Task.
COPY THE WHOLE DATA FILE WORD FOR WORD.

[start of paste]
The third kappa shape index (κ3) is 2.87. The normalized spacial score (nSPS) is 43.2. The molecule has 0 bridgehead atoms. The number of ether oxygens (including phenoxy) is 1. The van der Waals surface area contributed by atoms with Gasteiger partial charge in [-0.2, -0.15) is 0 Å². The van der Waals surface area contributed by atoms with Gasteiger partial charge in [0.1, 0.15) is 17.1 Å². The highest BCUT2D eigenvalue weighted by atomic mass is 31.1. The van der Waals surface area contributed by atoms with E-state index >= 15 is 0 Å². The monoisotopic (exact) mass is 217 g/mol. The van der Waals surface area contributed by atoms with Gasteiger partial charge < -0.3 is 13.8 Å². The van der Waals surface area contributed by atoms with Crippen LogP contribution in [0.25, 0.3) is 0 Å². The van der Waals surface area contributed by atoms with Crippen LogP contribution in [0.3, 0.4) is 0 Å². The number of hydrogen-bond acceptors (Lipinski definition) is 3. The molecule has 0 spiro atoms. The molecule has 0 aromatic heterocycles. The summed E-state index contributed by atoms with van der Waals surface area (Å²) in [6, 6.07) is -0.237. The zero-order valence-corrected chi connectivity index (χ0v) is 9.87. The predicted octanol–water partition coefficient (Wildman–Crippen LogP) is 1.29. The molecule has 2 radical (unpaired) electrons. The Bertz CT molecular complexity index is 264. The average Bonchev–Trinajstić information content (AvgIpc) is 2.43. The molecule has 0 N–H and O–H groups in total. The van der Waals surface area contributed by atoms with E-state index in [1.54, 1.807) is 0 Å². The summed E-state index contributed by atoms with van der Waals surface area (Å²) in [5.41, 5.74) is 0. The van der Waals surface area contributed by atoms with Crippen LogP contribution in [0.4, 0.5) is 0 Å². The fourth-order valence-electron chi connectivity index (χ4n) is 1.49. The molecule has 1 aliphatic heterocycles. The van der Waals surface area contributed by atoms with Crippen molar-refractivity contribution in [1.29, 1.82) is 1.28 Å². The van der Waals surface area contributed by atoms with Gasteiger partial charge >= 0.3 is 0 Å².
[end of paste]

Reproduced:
The third kappa shape index (κ3) is 2.87. The normalized spacial score (nSPS) is 43.2. The molecule has 0 bridgehead atoms. The number of ether oxygens (including phenoxy) is 1. The van der Waals surface area contributed by atoms with Gasteiger partial charge in [-0.2, -0.15) is 0 Å². The van der Waals surface area contributed by atoms with Gasteiger partial charge in [0.1, 0.15) is 17.1 Å². The highest BCUT2D eigenvalue weighted by atomic mass is 31.1. The van der Waals surface area contributed by atoms with E-state index >= 15 is 0 Å². The monoisotopic (exact) mass is 217 g/mol. The van der Waals surface area contributed by atoms with Gasteiger partial charge < -0.3 is 13.8 Å². The van der Waals surface area contributed by atoms with Crippen LogP contribution in [0.25, 0.3) is 0 Å². The van der Waals surface area contributed by atoms with Crippen LogP contribution in [0.3, 0.4) is 0 Å². The number of hydrogen-bond acceptors (Lipinski definition) is 3. The molecule has 0 spiro atoms. The molecule has 0 aromatic heterocycles. The summed E-state index contributed by atoms with van der Waals surface area (Å²) in [6, 6.07) is -0.237. The zero-order valence-corrected chi connectivity index (χ0v) is 9.87. The predicted octanol–water partition coefficient (Wildman–Crippen LogP) is 1.29. The molecule has 2 radical (unpaired) electrons. The Bertz CT molecular complexity index is 264. The average Bonchev–Trinajstić information content (AvgIpc) is 2.43. The molecule has 0 N–H and O–H groups in total. The van der Waals surface area contributed by atoms with E-state index in [1.54, 1.807) is 0 Å². The summed E-state index contributed by atoms with van der Waals surface area (Å²) in [5.41, 5.74) is 0. The van der Waals surface area contributed by atoms with Crippen LogP contribution in [0.4, 0.5) is 0 Å². The fourth-order valence-electron chi connectivity index (χ4n) is 1.49. The molecule has 1 aliphatic heterocycles. The van der Waals surface area contributed by atoms with Crippen molar-refractivity contribution in [1.29, 1.82) is 1.28 Å². The van der Waals surface area contributed by atoms with Gasteiger partial charge >= 0.3 is 0 Å².